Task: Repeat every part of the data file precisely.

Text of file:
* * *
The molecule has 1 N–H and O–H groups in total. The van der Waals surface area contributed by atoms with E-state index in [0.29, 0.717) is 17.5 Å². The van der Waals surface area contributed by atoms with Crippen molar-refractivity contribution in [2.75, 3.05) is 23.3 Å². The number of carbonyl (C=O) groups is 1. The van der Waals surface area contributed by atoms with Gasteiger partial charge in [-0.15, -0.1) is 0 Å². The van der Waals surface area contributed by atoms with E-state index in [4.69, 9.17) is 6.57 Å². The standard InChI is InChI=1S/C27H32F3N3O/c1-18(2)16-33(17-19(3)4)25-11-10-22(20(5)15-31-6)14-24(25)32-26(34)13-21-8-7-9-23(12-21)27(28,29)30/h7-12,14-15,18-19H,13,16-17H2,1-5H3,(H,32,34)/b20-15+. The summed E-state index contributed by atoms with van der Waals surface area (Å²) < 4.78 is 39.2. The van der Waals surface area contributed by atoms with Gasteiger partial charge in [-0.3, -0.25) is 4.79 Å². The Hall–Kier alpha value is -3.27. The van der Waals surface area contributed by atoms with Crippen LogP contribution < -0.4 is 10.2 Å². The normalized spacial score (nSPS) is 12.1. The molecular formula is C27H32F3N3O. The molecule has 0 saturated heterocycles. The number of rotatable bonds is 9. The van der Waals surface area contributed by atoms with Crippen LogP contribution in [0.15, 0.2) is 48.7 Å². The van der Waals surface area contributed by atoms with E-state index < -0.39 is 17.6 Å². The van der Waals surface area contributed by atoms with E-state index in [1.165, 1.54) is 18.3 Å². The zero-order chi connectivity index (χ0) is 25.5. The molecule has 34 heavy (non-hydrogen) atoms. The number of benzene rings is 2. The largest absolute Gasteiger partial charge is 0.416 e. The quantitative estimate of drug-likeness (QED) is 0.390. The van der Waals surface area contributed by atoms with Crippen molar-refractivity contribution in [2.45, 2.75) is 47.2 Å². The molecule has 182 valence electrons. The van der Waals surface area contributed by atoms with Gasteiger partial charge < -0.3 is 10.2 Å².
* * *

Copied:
The molecule has 1 N–H and O–H groups in total. The van der Waals surface area contributed by atoms with E-state index in [0.29, 0.717) is 17.5 Å². The van der Waals surface area contributed by atoms with Crippen molar-refractivity contribution in [2.75, 3.05) is 23.3 Å². The number of carbonyl (C=O) groups is 1. The van der Waals surface area contributed by atoms with Gasteiger partial charge in [-0.15, -0.1) is 0 Å². The van der Waals surface area contributed by atoms with E-state index in [4.69, 9.17) is 6.57 Å². The standard InChI is InChI=1S/C27H32F3N3O/c1-18(2)16-33(17-19(3)4)25-11-10-22(20(5)15-31-6)14-24(25)32-26(34)13-21-8-7-9-23(12-21)27(28,29)30/h7-12,14-15,18-19H,13,16-17H2,1-5H3,(H,32,34)/b20-15+. The summed E-state index contributed by atoms with van der Waals surface area (Å²) < 4.78 is 39.2. The van der Waals surface area contributed by atoms with Gasteiger partial charge in [-0.3, -0.25) is 4.79 Å². The Hall–Kier alpha value is -3.27. The van der Waals surface area contributed by atoms with Crippen LogP contribution < -0.4 is 10.2 Å². The normalized spacial score (nSPS) is 12.1. The molecular formula is C27H32F3N3O. The molecule has 0 saturated heterocycles. The number of rotatable bonds is 9. The van der Waals surface area contributed by atoms with Crippen LogP contribution in [0.15, 0.2) is 48.7 Å². The van der Waals surface area contributed by atoms with E-state index < -0.39 is 17.6 Å². The van der Waals surface area contributed by atoms with E-state index in [1.165, 1.54) is 18.3 Å². The zero-order chi connectivity index (χ0) is 25.5. The molecule has 34 heavy (non-hydrogen) atoms. The number of benzene rings is 2. The largest absolute Gasteiger partial charge is 0.416 e. The quantitative estimate of drug-likeness (QED) is 0.390. The van der Waals surface area contributed by atoms with Crippen molar-refractivity contribution in [2.45, 2.75) is 47.2 Å². The molecule has 182 valence electrons. The van der Waals surface area contributed by atoms with Gasteiger partial charge < -0.3 is 10.2 Å².